While testing each web email client in Firefox, Safari and Internet Explorer, it became quite evident that each browser wasn’t born equal. This is because each browser selectively displays CSS3 properties at this early stage, as reflected by ‘experimental’ implementations (prefixed by -moz, -webkit etc). These experimental implementations may be permanently added to the browser’s rendering engine at a later date, but for now, they’re prefixed so designers and developers know that they’re still under trial.

Without going too far into the tough stuff, each browser is developed around a rendering engine, which determines how web pages should be displayed. For Safari, this is Webkit (or -web) and for Firefox, this is Mozilla (-moz). So, properties like -moz-border-radius work great in Firefox, but not Safari, and vice versa for -webkit-border-radius.

In turn, AOL Web displays -moz-border-radius when viewed in Firefox, but not in Safari or IE. The clever way to get around this is to add both properties to your code (as many folks do when coding for web), which would look something like this:

<p style="-moz-border-radius: 10px; -webkit-border-radius: 10px; border: 3px solid orange; padding: 10px;">Here's a rounded box</p>

If you’re viewing this blog post in Safari or Firefox, you will see rounded corners on the rectangle above. IE doesn’t support border-radius (experimental or otherwise, yet), so this example will just display as an orange rectangle.

In essence, CSS3 is a long way from being accepted as standard in web browsers, let alone in email clients. While Webkit-based clients like Apple Mail and Mail on the iPhone were relatively successful in rendering the Webkit-specific elements in our test email, more popular clients like Outlook, Yahoo and Hotmail well, sunk.

Perhaps the biggest surprises came from our mobile tests. Whereas web client support was sketchy at best, the iPhone, Android and Palm (webOS) flew through the Webkit tests with flying colors. Comparative flying colours, anyway.

Keeping in mind that CSS3 is first and foremost being developed for the web, it may be a while off before we discover practical applications in email for properties like or word-wrap, resize or text-overflow (which hasn’t been fully implemented in any browser, anyway). But that said, it’s early days yet – as browsers continue to embrace more and more CSS3, there’s no doubt that designers like us will find creative uses for new properties. Let’s just hope that email clients rise to the challenge, too.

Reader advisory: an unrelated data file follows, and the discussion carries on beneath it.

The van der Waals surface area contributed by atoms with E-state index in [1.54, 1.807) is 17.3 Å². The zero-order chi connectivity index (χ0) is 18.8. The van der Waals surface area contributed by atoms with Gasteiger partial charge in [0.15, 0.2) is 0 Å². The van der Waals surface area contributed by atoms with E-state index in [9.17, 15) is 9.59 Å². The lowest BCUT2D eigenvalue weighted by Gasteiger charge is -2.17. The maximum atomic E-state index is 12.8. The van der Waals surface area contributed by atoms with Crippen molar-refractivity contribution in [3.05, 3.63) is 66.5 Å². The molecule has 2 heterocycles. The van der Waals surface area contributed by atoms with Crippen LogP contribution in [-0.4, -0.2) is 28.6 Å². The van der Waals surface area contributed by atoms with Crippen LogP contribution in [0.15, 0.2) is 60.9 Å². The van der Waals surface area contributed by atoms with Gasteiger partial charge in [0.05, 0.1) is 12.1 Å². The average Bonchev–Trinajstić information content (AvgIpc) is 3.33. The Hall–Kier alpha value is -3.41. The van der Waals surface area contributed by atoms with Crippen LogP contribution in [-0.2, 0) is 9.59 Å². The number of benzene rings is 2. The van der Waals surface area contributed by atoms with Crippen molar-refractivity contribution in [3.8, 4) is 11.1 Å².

Recommendations

In email, CSS3 is best used for decorative purposes, such as adding a drop shadow, or making buttons that would otherwise be achieved using images. Here are a couple of examples:

Rounded corners using border-radius

Without CSS3 support, these simply display as rectangles.

Drop and inner shadows using text-shadow

Without CSS3 support, text is still displayed (including color, font, style etc).

Conversely, a lot of box-model and layout-specific CSS3 may not be as appropriate in email, given the likelihood for layout-breakage. This goes for -moz-box-sizing, resize and others.

Ultimately, the decision to use CSS3 should be based on how many of your subscribers will be able to view your CSS3 masterpiece. Using our email client reports, you may determine that a lot of your subscribers use Webkit-based clients like Apple Mail. This is certainly a green light to use effects like text-shadow, however, you may think differently if the majority of your subscribers are using Outlook.

Finally, just as many of the properties we have tested are considered to be experimental, we encourage you to be experimental, too. As more email clients join the fray, CSS3’s applications in email will certainly become wider-reaching than pretty shadows and rounded corners. So, take a look at the properties available to you, test it out and share your own experiences. There’s never been less of an excuse for creating a dull email!